Something we all now have in common: we own shares of Wells Fargo

We doubt there are many U.S. followers of Docu-Drama who aren’t invested in at least some Bay Area companies, if only through holdings in an S&P500 index fund. But if there were before today, there aren’t any now.

That’s because Wells Fargo, the San Francisco-based banking giant, announced Wednesday that it had issued to the U.S. Department of the Treasury 25,000 shares of its “Fixed Rate Cumulative Perpetual Preferred Stock, Series D.” Price per share: $1 million, making for a total investment of $25 billion.

The preferred shares pay cumulative dividends of five percent a year for the first five years and nine percent a year thereafter. As part of its purchase of the preferred securities, Treasury also got warrants to purchase 110,261,688 shares of Wells Fargo’s common stock at an initial per-share exercise price of $34.01.The warrants expire after ten years.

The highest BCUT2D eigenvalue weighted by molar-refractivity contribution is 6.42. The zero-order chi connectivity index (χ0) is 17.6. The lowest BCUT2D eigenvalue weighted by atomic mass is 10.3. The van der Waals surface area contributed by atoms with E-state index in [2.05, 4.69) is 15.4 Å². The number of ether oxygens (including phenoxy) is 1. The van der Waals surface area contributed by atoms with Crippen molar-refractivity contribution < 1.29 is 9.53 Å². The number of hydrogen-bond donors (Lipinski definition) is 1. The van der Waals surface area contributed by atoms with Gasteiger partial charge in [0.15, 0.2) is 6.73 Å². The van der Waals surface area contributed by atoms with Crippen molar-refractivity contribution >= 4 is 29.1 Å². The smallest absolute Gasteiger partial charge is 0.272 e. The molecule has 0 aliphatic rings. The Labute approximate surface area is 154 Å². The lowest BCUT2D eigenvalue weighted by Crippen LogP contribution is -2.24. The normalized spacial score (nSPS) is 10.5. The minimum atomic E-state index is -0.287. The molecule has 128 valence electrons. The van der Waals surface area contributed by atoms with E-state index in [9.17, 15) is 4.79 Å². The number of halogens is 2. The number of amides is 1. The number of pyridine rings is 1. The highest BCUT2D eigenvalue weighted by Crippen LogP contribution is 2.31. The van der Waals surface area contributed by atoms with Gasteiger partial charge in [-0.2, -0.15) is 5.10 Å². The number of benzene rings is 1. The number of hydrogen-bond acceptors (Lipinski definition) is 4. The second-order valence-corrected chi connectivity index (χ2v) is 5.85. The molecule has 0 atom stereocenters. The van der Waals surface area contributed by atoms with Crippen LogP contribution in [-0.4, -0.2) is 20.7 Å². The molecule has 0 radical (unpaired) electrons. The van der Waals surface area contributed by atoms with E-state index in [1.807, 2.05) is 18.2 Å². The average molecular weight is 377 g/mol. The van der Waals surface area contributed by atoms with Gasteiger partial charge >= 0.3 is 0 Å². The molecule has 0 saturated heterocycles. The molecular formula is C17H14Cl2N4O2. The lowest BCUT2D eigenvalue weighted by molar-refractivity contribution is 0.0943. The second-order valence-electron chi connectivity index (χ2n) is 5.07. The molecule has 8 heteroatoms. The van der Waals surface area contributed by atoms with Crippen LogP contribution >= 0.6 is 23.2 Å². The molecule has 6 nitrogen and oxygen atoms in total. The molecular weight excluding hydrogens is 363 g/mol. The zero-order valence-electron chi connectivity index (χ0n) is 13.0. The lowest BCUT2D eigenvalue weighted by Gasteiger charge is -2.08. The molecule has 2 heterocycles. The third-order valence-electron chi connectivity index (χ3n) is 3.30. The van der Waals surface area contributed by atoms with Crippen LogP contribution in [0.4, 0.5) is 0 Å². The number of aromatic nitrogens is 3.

The investment is part of Treasury’s Troubled Asset Relief Program (TARP) Capital Purchase Program, under which the Treasury Department “is authorized to use appropriated funds under the Emergency Economic Stabilization Act of 2008 to invest in U.S. financial institutions to encourage financing for U.S. businesses and consumers and to support the U.S. economy.”

Wells Fargo was among the first nine large financial institutions to participate in the Treasury Department’s capital purchase program. The money will help Wells Fargo raise up to $20 billion that the bank says will help enable it to acquire Wachovia.

Wells Fargo closed its release with the observation that it is “the only bank in the U.S. and one of only two banks worldwide to have the highest possible credit rating from both Moody’a Investors and Standar & Poors.

 

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